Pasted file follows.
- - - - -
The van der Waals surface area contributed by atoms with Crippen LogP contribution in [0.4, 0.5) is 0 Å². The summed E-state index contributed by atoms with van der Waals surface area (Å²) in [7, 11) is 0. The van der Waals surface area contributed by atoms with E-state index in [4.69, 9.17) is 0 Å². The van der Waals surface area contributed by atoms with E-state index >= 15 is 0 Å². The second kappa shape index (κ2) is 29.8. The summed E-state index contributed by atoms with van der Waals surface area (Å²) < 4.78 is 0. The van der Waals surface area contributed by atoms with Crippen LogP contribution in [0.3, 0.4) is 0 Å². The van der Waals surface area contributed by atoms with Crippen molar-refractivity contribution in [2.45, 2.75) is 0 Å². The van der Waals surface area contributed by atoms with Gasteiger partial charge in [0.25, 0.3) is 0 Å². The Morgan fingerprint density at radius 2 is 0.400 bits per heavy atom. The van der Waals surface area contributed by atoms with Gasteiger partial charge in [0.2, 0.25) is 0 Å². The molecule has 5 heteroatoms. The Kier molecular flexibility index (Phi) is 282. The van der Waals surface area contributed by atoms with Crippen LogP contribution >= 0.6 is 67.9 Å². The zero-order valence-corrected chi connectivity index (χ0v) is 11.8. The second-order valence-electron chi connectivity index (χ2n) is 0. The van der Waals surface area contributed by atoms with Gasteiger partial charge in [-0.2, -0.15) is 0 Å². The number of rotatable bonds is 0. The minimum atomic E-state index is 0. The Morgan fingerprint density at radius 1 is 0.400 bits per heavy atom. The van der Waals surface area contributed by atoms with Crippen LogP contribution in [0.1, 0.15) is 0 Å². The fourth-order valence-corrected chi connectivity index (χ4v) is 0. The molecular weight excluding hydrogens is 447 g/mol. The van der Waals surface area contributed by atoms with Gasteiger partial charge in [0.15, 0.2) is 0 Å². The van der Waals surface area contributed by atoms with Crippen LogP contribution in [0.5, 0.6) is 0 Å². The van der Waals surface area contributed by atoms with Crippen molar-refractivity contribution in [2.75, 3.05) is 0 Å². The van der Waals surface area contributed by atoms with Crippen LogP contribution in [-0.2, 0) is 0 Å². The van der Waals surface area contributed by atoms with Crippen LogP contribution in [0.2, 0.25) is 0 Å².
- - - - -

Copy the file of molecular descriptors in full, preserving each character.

The van der Waals surface area contributed by atoms with Crippen LogP contribution in [0.4, 0.5) is 0 Å². The summed E-state index contributed by atoms with van der Waals surface area (Å²) in [7, 11) is 0. The van der Waals surface area contributed by atoms with E-state index in [4.69, 9.17) is 0 Å². The van der Waals surface area contributed by atoms with E-state index >= 15 is 0 Å². The second kappa shape index (κ2) is 29.8. The summed E-state index contributed by atoms with van der Waals surface area (Å²) < 4.78 is 0. The van der Waals surface area contributed by atoms with Crippen LogP contribution in [0.3, 0.4) is 0 Å². The van der Waals surface area contributed by atoms with Crippen molar-refractivity contribution in [2.45, 2.75) is 0 Å². The van der Waals surface area contributed by atoms with Gasteiger partial charge in [0.25, 0.3) is 0 Å². The Morgan fingerprint density at radius 2 is 0.400 bits per heavy atom. The van der Waals surface area contributed by atoms with Gasteiger partial charge in [0.2, 0.25) is 0 Å². The molecule has 5 heteroatoms. The Kier molecular flexibility index (Phi) is 282. The van der Waals surface area contributed by atoms with Crippen LogP contribution >= 0.6 is 67.9 Å². The zero-order valence-corrected chi connectivity index (χ0v) is 11.8. The second-order valence-electron chi connectivity index (χ2n) is 0. The van der Waals surface area contributed by atoms with Gasteiger partial charge in [-0.2, -0.15) is 0 Å². The number of rotatable bonds is 0. The minimum atomic E-state index is 0. The Morgan fingerprint density at radius 1 is 0.400 bits per heavy atom. The van der Waals surface area contributed by atoms with Crippen LogP contribution in [0.1, 0.15) is 0 Å². The fourth-order valence-corrected chi connectivity index (χ4v) is 0. The molecular weight excluding hydrogens is 447 g/mol. The van der Waals surface area contributed by atoms with Gasteiger partial charge in [0.15, 0.2) is 0 Å². The van der Waals surface area contributed by atoms with Crippen LogP contribution in [0.5, 0.6) is 0 Å². The van der Waals surface area contributed by atoms with Crippen molar-refractivity contribution in [2.75, 3.05) is 0 Å². The van der Waals surface area contributed by atoms with Crippen LogP contribution in [-0.2, 0) is 0 Å². The van der Waals surface area contributed by atoms with Crippen LogP contribution in [0.2, 0.25) is 0 Å².